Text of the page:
After that comes the pigments. I haven't built a base yet so the pigments are only on the tracks and wheels. I like acrylic fixers with pigments - they work great, don't change the color and don't smell. (Figure a watered down acrylic matte varnish. The railroad emporium Scenic Express-a much better place than Wooland Scenics for most things, even if a bit more costly - sells a watered "Matte Medium" that works great and is dirt cheap. (Be a cinch to make your own - if you wanted gloss for some reason, Future would be a fine adhesive.) I made three shades of pigments employing Sennelier and Gamblin products. (Sennelier and Gamblin make some of the world's best oil paints and the pigments they sell to artists is used for the hard core to make their own paints - so it's very good and costs about 25% of something from Mig or AK. Art supply stores should be on every plastic modelers list - we pay a huge premium for the things we buy. A tube of Windsor Newton series 1 oil paint goes for $7.50 and is twice the size of Abteilung. The more I use the Rinaldi method of applying very light coats of unthinned paint the more it becomes obvious that an art brand with a high linseed oil content is actually what you want - so little is used that it dries quickly regardless. The thinner I use is Gamblin Gamsol which is flat out the most benign spirit on the planet - zero smell, zero tide marks. You do use washes for panels - but they're almost like filters. Rinaldi puts straight oil paint on things like bolts - ditto for shading. I didn't overload the pigments below - most winter tanks look to me like they're more clogged with dry mud than wet. I also haven't decided what I want on the base - I may very well decide to set the tank in a kind of a "thaw" and have wet and dry mud interspersed with snow. If so, I'll adjust the pigments and put on some wet mud. Some will go above the hull regardless.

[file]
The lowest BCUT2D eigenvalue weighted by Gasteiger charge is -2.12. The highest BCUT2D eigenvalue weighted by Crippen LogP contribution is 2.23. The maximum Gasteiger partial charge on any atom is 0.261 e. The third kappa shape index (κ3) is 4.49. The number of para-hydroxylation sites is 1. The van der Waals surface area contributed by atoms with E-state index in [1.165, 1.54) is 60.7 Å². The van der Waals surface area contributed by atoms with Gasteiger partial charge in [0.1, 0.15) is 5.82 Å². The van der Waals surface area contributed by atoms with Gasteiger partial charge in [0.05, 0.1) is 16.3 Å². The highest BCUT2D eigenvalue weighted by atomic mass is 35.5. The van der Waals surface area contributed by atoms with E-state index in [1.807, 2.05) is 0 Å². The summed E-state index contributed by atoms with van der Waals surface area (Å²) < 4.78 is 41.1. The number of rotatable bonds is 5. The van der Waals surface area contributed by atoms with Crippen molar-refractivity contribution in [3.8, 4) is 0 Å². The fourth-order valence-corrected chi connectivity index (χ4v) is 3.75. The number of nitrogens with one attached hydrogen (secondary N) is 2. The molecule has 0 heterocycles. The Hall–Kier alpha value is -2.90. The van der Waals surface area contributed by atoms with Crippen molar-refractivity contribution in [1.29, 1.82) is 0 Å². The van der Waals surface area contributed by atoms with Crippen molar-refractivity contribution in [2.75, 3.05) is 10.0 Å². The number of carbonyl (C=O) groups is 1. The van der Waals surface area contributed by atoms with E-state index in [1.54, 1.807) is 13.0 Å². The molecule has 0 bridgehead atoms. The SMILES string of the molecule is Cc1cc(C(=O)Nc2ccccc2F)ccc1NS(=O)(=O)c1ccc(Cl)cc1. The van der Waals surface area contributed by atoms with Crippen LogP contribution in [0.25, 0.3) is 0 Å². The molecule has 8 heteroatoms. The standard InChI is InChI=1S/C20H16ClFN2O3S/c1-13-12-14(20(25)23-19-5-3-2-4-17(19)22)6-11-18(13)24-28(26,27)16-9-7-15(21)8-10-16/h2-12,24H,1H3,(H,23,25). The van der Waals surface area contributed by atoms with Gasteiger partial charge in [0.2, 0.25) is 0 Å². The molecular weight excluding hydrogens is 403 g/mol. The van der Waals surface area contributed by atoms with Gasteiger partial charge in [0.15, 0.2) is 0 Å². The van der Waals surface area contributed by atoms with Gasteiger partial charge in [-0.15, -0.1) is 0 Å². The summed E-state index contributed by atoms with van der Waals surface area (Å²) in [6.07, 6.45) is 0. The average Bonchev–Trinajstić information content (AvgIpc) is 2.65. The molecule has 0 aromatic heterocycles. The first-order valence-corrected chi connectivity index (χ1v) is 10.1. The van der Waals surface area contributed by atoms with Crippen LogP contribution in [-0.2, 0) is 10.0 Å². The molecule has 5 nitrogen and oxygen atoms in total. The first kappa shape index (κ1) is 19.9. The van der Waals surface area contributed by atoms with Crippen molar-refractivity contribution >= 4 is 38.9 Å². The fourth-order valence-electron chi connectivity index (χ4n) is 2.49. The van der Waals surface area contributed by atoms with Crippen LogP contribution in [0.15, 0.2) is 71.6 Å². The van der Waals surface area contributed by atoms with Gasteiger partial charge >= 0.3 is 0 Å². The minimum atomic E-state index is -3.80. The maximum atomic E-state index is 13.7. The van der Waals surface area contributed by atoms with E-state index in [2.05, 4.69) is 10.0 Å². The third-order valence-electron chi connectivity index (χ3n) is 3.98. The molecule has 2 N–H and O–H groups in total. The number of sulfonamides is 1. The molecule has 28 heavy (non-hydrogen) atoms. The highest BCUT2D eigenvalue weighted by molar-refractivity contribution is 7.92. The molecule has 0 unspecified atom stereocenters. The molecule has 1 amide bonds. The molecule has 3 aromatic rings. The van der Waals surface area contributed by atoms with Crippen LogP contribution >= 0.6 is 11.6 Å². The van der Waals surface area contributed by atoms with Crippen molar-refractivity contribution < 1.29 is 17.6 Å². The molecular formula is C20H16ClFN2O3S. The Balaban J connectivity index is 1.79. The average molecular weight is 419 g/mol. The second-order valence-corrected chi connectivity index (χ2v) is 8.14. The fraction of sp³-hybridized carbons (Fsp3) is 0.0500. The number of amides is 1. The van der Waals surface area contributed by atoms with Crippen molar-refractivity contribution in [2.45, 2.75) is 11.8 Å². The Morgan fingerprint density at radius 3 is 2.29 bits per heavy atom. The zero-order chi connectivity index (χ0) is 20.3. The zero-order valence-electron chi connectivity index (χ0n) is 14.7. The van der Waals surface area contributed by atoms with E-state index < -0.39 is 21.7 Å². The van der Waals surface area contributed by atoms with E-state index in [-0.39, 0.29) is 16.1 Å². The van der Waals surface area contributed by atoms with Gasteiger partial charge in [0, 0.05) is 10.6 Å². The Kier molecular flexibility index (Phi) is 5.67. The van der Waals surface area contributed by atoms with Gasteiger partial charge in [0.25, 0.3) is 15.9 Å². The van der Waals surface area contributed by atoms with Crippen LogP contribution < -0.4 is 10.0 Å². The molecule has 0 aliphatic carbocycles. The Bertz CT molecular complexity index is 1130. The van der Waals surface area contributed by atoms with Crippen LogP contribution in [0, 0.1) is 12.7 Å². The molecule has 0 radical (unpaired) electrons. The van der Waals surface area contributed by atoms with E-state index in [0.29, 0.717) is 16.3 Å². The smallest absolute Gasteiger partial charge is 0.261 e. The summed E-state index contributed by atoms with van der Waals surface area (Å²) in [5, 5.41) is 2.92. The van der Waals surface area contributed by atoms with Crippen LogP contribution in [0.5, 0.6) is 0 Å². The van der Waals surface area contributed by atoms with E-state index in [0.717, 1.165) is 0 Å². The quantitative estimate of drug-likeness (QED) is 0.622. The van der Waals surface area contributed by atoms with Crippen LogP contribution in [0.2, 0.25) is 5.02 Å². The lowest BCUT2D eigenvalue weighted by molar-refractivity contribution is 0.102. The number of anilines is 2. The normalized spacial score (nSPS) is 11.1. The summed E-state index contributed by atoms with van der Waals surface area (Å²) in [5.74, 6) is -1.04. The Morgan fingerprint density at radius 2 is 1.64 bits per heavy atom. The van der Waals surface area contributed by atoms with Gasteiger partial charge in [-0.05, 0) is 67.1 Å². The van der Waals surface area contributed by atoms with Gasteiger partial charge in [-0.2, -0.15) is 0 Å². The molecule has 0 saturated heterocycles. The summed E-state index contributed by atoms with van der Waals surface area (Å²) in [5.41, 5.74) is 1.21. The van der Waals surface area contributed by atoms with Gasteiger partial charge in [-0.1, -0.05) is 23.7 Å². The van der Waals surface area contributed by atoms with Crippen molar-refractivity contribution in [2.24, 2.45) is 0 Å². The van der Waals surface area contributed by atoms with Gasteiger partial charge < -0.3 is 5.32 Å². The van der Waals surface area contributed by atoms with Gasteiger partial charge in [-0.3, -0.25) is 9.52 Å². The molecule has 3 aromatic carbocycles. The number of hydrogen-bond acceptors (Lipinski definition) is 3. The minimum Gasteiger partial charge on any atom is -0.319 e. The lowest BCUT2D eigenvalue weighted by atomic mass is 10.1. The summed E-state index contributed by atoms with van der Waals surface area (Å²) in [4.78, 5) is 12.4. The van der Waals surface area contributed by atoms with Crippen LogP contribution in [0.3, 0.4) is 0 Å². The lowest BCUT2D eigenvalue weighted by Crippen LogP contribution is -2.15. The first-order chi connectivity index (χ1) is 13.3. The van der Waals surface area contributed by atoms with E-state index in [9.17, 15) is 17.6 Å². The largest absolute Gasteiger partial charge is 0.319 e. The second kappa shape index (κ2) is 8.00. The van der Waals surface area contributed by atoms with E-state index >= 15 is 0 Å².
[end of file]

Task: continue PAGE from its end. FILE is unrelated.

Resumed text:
Also, after the base is done the tank is going to get it's last snow storm. I've some goodies from Krycell, a Brit company that makes super artificial snow and a terrific snow wash. (They have neat videos on YouTube - Precision Ice and Snow - check them out if you're thinking of a winter theme. Their stuff isn't cheap, but you don't need to use it on the base - just the tank itself. The crystalline effect is very impressive - I know nothing like it. You poor souls might not either - I know it's really hard to photograph. They make broken ice that's amazing: I've got a 1/350 Dragon Z-28, a vessel that became icebound in the Baltic - that would make a fantastic dio. If the kit was 1/700 I'd do it for this build. We'll see.) I've bought some debris junk (barbed wire etc) that I hope will make a desolate late winter in the Ukraine atmosphere. When things get settled, I'll put on rest of the tools. Then the last dust of pigments. If I'm lucky.

 

Pics below are adequate - although too light. I'll poach my wife's iPhone when things are done. If you click one and get more resolution the weathering becomes considerably more clear.

 

 Compbld3 by Eric Bergerud, on Flickr

 

 CompRear by Eric Bergerud, on Flickr

 

 CompBld1 by Eric Bergerud, on Flickr

 

 Compbld2 by Eric Bergerud, on Flickr

 

 

 

 

A model boat is much cheaper than a real one and won't sink with you in it.

  • Member since
    July 2014
  • From: Boise ID area
Posted by modelcrazy on Friday, March 29, 2019 9:42 AM

Check, I have it. I'll be building the Trumpeter 1/350 USS North Carolina. I have been getting the AM ready for my US ships build iand will start it n Aug. It should take a while but I have till 2020.